- I have had close contact with someone who has positively tested for Coronavirus
- I have respiratory and / or viral symptoms
No, please do not attend. Please take your temperature, self-isolate at home and contact your clinic on 1300 337 845. If your symptoms are only mild “cold” like symptoms (runny nose and sore throat) and you have no fever (your temperature is not 37.4 degrees C or higher) we may still proceed with treatment. This decision will be made on a case-by-case basis. Do not attend any appointments before discussing your symptoms with us.
Please note: If you have travelled overseas to any country, or had close contact with someone who has positively tested for COVID-19, you will not be able to book a treatment until you have been in self-quarantine for 14 days after contact, or after returning from travel. Fertility Solutions will not allow patients to book in for a stimulated IVF cycle until this 14-day period has elapsed. For treatment consent forms and other documentation that need to be returned signed, we may be able to arrange that at your next in-person appointment, such as your ultrasound scan. Your clinic will advise this on a case by case basis.
The Fertility Society of Australia has recommended a range of evidence-based resources to help patients with their mental health during this time:
Australian Psychological Society
Black Dog Institute
The Australian government digital health portal, Head to Health. This portal gives suggestions, on how to maintain good mental health during this COVID-19 outbreak and how to support others.
ACCESS, Australia’s national infertility network, can further provide information on ways to keep you connected with others coping with infertility and who may have experienced a delay in their fertility treatment due to disruptions created by COVID-19.
Read the FSA mental health FAQs for more information.
Your Fertility Specialist will consider your medical circumstances and may still recommend that you start treatment. If this is the case, and you have travelled from overseas from any country you will not be able to book a treatment until you have been in self-isolation for 14 days after travel. Fertility Solutions will not allow patients to book in for a stimulated IVF cycle until this 14 day period has elapsed.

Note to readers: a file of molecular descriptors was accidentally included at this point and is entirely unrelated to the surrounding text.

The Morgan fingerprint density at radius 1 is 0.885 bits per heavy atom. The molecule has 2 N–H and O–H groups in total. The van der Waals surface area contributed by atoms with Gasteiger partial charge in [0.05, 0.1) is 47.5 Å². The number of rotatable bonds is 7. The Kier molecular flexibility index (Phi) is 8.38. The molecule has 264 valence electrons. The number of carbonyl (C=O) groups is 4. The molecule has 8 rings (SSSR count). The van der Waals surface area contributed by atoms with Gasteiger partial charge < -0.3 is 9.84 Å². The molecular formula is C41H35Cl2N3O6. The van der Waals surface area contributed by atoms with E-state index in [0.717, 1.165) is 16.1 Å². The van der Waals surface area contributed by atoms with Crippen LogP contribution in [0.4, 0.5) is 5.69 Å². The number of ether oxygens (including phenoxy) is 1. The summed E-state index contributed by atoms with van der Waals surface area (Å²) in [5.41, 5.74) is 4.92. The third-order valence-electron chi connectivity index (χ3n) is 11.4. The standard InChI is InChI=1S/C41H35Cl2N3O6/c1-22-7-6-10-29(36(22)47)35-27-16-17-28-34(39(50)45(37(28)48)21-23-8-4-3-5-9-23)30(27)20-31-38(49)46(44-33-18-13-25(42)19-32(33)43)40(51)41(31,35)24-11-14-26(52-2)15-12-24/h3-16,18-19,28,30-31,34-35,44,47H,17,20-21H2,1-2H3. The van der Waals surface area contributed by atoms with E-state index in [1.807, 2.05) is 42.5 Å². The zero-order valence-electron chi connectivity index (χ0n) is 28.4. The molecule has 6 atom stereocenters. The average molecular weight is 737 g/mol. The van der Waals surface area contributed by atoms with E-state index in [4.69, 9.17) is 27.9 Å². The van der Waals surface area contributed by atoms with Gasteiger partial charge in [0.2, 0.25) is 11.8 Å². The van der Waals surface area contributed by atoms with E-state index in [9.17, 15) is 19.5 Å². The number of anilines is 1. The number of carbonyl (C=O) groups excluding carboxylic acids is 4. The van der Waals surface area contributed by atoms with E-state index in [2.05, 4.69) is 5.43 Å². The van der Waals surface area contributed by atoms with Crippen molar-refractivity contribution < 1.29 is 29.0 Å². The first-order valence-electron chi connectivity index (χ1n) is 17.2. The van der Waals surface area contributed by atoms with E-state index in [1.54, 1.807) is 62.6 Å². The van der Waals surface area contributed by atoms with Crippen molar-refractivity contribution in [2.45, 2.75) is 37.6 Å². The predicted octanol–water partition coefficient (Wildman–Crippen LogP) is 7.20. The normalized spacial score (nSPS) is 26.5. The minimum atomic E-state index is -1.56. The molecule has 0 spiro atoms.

If your Fertility Specialist does not recommend that you start treatment, they may still be able to provide advice, testing and any other pre-work that may be required in the lead up to treatment. This will expedite our treatment when our services resume as normal.
Please note that medications such as paracetamol (Panadol) and other anti-inflammatories (Nurofen etc.) may hide a temperature for four hours. Please take your temperature at least 4 hours after taking these types of medications.
However, the Royal Australian New Zealand College of Obstetricians and Gynaecologists statement on this topic is the best authoritative resource. The full statement can be found at RANZCOG. An outline of their statement is contained below in italics:
1. Are pregnant women at increased risk of becoming infected with COVID-19? Pregnant women should be considered a vulnerable or at-risk group.
2. Are pregnant women at increased risk of developing severe disease/complications from COVID-19? Currently, pregnant women do not appear to be more severely unwell if they develop COVID-19 infection than the general population. It is expected that most pregnant women will experience only mild or moderate cold/flu like symptoms.